Scipio Moorhead

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Phillis Wheatley, as illustrated by Scipio Moorhead in the frontispiece to her book Poems on Various Subjects.

Scipio Moorhead (active c. 1773) was an enslaved African-American artist who lived in Boston, Massachusetts. His only surviving work is a portrait of the African-American poet Phillis Wheatley. Moorhead gained recognition through Phillis Wheatley's inscription "To S. M. a young African Painter, on seeing his Works", published in Poems on Various Subjects, Religious and Moral, 1773.

Moorhead was a slave of the Reverend John Moorhead of Boston, Massachusetts.[1] His talents for drawing were tutored by the Reverend's wife Sarah Moorhead, who was an art teacher.[2] Although a slave, Scipio Moorhead enjoyed the usual rights of free workers. It is possible that the copperplate engraving of Phillis Wheatley that adorns much of her published poetry is his creation.[3] No original work by Scipio has survived, but he may be the person referred to the a Boston News-Letter advertisement on January 7, 1773, which spoke of a negro artist... A negro of extraordinary genius.[4]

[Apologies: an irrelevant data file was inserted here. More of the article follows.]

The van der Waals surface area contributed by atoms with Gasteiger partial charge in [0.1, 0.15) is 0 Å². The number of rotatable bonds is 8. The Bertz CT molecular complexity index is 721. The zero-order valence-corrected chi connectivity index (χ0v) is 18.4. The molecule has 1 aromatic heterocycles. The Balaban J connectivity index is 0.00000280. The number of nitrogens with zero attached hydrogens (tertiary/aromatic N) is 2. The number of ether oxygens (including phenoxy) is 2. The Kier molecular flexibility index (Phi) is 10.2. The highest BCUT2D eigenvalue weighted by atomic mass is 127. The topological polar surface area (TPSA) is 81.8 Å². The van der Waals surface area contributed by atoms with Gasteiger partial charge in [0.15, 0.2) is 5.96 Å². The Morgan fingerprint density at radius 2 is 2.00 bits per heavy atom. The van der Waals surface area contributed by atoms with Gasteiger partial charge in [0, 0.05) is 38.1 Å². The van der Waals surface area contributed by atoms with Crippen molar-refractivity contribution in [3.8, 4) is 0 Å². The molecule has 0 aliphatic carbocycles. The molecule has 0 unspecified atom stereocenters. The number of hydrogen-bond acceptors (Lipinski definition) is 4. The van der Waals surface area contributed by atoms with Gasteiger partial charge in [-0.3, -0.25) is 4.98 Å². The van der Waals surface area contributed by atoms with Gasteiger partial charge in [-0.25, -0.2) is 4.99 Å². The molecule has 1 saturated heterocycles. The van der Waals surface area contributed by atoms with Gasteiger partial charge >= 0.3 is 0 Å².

See also[edit]

Further reading[edit]

  • Slauter, Eric. Looking for Scipio Moorhead : an "African painter" in revolutionary North America in Lugo-Ortiz, Agnes (2013). Slave portraiture in the Atlantic world. Cambridge: Cambridge University Press. ISBN 9781107004399.  p. 89-116


  1. ^ Scipio Moorhead in Bénézit
  2. ^ Appiah, Kwame A.; Gates Jr., Henry L. (1999). Africana: The Encyclopedia of the African and African American Experience. U.S: Basic Civitas Books. p. 1332(?). ISBN 0-465-00071-1. 
  3. ^ Patton, Sharon F. (1998). Oxford History of Art: African- American Art. Oxford, New York: Oxford University press. p. 12. ISBN 0-19284213-7. 
  4. ^ Lewis, R.W.B. and Nacy (1999). American Characters. Yale University: Yale University. p. 380. ISBN 0-300-07895-1.